Cutting the underside of the main console would go the same as for the circles in the plinth, but you'd need to get some help figuring out just how many semicircles you'd need to cut and fasten together to get the complete circle. (Again this will be heavy, but this is also one instance when you want that thickness for added strength as this will be bearing most of the topside weight.) And again cutting the top circle for the main console would be the same as for the plinth's.

The internal ribs for the main console can be cut from 1/2-inch thick ply. Most of that is straight cut pieces. Cut the outer edge as tall as needed so you get the console's rim to the right height. Measure from the edge towards the "center" of the console until you get to the top circle. (This is how deep your internal ribs will be.) Then measure 15 inches up (according to your drawing) to get the back height of the rib, which will also give you the angle for your console panels. On this console, it looks like you'll have to take into account that flat spot on top where the top circle will go, and then cut off the top of your ribs so this is where you get your 15 inches. Then you should have something that looks (roughly) like this:

|    \
|      \
|        \
|         |
(Just turn this sideways.)

Once you've got one of these figured out, use it as a template so all you have to do is trace around it to mark out the rest of your console's internal ribs. Cut as many as you think you might need. You can fasten them to the large console base circle with wood screws, going up from underneath, through the base circle and into the rib. Start with three set at 120 degrees apart. This will give you a solid base for the top circle. (This way the top circle will never rock when you screw it to the tops of the ribs.) Then just keep going until you get enough ribs around the console to support the panels, and the wrap that will be used for the rim.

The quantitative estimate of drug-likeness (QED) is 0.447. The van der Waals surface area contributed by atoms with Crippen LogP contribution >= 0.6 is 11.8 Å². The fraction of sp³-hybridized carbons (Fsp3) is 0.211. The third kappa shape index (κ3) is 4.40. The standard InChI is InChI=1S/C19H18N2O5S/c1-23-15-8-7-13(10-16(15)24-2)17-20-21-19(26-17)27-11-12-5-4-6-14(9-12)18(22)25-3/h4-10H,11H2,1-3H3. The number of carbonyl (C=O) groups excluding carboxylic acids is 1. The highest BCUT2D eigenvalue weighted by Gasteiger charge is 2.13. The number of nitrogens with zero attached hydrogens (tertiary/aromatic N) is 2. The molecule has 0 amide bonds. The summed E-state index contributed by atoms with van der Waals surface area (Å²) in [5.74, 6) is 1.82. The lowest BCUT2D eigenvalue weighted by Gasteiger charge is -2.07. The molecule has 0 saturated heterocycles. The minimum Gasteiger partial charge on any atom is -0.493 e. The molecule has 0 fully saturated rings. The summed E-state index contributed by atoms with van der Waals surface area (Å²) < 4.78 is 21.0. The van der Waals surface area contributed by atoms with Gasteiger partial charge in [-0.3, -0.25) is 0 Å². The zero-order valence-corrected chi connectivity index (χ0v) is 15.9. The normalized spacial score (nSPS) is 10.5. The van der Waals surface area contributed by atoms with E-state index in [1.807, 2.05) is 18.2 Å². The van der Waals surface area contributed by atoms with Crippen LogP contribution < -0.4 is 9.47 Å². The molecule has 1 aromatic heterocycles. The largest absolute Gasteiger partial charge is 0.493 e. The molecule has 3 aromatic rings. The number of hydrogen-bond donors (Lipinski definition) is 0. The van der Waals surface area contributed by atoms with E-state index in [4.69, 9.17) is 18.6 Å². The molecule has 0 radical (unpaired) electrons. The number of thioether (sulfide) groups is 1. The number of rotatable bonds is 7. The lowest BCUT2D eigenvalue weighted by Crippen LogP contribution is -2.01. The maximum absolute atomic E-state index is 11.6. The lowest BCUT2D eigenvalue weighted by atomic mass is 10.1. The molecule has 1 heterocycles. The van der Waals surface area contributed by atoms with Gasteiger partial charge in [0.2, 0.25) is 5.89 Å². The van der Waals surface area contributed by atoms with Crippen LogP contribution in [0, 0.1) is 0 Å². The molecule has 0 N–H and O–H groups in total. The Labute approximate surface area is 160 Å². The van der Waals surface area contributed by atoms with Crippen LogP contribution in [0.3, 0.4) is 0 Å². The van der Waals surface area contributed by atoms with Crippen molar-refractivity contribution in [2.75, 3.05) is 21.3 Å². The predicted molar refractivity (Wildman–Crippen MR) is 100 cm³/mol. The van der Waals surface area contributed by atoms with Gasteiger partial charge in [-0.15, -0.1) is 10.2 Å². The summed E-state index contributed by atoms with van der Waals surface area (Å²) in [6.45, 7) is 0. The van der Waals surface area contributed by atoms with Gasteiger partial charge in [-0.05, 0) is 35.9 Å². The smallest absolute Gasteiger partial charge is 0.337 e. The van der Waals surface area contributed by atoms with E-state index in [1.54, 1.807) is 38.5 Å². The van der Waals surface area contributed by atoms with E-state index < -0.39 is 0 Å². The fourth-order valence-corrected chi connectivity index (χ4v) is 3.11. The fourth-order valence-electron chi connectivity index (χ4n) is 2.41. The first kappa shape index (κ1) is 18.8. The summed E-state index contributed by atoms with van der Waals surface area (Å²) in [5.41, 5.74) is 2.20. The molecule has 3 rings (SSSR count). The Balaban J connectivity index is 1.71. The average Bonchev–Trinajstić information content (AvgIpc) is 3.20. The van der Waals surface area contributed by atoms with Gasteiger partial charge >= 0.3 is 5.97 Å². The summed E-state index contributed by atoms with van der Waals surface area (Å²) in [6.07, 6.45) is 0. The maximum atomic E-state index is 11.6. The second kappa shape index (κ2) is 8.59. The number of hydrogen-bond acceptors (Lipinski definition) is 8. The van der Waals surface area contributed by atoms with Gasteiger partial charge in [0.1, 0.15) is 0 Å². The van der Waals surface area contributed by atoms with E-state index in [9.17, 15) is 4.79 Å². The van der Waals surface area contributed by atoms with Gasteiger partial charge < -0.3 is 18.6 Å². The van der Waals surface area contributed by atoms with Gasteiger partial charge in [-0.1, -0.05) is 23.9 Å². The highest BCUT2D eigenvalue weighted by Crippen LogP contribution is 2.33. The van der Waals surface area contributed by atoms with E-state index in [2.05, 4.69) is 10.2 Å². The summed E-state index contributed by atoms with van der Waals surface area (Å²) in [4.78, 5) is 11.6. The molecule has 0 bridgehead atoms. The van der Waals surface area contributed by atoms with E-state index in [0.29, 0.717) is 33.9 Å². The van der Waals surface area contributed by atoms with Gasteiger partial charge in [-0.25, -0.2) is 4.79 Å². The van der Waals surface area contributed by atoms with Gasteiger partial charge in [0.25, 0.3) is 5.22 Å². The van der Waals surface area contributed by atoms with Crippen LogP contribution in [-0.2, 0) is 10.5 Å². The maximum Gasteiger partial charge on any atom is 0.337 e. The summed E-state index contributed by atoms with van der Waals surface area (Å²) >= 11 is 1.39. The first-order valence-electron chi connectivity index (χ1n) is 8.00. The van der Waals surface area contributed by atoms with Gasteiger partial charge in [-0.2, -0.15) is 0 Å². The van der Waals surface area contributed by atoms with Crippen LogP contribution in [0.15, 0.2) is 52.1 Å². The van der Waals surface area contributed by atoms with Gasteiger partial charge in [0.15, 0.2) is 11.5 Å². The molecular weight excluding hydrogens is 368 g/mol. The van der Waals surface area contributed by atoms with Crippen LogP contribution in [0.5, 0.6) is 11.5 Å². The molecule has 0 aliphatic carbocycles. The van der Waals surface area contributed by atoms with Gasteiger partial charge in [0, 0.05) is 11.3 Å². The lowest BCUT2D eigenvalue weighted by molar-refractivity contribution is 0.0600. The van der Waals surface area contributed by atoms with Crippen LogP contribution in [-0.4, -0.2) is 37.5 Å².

As for the rim, since this is a much wider turn than the plinth, you should be able to use 11-inch (by the drawing) strips of 1/16th-inch thick ply and bend it around the rim without any risk of cracking, again using wood screws to secure the rim wrap to each rib as you go.

So this is going to be one solid "base" overall to support your console and anything you care to put on her. The main console ribs will be more than enough to support your panels, especially if they're vac-formed, and also support your time rotor and the mechanism to make it spin.

That's about all I can offer at this point. At least that's how I'd go about it. I'm sure others will have more (and probably better) ideas to help you alone, but hopefully this makes sense, and shows that you can manage it with minimal woodworking skills, especially of you've got someone that can help hold and measure things.